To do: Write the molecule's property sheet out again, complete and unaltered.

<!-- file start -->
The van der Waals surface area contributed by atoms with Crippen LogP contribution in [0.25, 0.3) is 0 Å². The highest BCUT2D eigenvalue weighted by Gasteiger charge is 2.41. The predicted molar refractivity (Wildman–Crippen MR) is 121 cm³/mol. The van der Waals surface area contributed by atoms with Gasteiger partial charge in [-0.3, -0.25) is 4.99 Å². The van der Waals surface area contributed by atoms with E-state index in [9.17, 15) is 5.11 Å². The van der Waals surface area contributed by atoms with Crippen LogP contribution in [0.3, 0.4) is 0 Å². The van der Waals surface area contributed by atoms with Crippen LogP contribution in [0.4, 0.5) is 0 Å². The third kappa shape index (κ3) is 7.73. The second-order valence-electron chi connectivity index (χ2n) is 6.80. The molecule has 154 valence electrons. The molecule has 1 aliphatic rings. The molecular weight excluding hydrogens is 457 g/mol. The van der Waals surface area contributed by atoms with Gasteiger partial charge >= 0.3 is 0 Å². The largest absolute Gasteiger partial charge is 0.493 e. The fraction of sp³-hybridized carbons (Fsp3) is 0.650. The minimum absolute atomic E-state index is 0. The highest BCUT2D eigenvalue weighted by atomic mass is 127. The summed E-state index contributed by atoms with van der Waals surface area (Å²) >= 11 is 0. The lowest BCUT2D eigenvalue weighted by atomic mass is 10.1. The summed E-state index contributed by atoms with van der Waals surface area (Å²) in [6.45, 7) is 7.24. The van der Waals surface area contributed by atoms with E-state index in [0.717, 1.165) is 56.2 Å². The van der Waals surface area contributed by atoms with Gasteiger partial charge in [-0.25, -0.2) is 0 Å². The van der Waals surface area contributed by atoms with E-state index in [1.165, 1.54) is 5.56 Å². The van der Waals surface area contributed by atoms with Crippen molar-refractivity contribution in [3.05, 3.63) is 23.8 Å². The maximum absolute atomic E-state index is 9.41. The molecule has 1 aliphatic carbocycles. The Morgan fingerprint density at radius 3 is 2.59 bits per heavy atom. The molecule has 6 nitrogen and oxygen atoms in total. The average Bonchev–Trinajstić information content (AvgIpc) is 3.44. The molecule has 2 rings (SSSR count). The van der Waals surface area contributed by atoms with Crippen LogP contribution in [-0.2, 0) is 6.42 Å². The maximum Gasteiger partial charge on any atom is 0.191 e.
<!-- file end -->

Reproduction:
The van der Waals surface area contributed by atoms with Crippen LogP contribution in [0.25, 0.3) is 0 Å². The highest BCUT2D eigenvalue weighted by Gasteiger charge is 2.41. The predicted molar refractivity (Wildman–Crippen MR) is 121 cm³/mol. The van der Waals surface area contributed by atoms with Gasteiger partial charge in [-0.3, -0.25) is 4.99 Å². The van der Waals surface area contributed by atoms with E-state index in [9.17, 15) is 5.11 Å². The van der Waals surface area contributed by atoms with Crippen LogP contribution in [0.3, 0.4) is 0 Å². The van der Waals surface area contributed by atoms with Crippen LogP contribution in [0.4, 0.5) is 0 Å². The third kappa shape index (κ3) is 7.73. The second-order valence-electron chi connectivity index (χ2n) is 6.80. The molecule has 154 valence electrons. The molecule has 1 aliphatic rings. The molecular weight excluding hydrogens is 457 g/mol. The van der Waals surface area contributed by atoms with Gasteiger partial charge >= 0.3 is 0 Å². The largest absolute Gasteiger partial charge is 0.493 e. The fraction of sp³-hybridized carbons (Fsp3) is 0.650. The minimum absolute atomic E-state index is 0. The highest BCUT2D eigenvalue weighted by atomic mass is 127. The summed E-state index contributed by atoms with van der Waals surface area (Å²) >= 11 is 0. The lowest BCUT2D eigenvalue weighted by atomic mass is 10.1. The summed E-state index contributed by atoms with van der Waals surface area (Å²) in [6.45, 7) is 7.24. The van der Waals surface area contributed by atoms with E-state index in [0.717, 1.165) is 56.2 Å². The van der Waals surface area contributed by atoms with Gasteiger partial charge in [-0.25, -0.2) is 0 Å². The van der Waals surface area contributed by atoms with E-state index in [1.165, 1.54) is 5.56 Å². The van der Waals surface area contributed by atoms with Crippen molar-refractivity contribution in [3.05, 3.63) is 23.8 Å². The maximum absolute atomic E-state index is 9.41. The molecule has 1 aliphatic carbocycles. The Morgan fingerprint density at radius 3 is 2.59 bits per heavy atom. The molecule has 6 nitrogen and oxygen atoms in total. The average Bonchev–Trinajstić information content (AvgIpc) is 3.44. The molecule has 2 rings (SSSR count). The van der Waals surface area contributed by atoms with Crippen LogP contribution in [-0.2, 0) is 6.42 Å². The maximum Gasteiger partial charge on any atom is 0.191 e.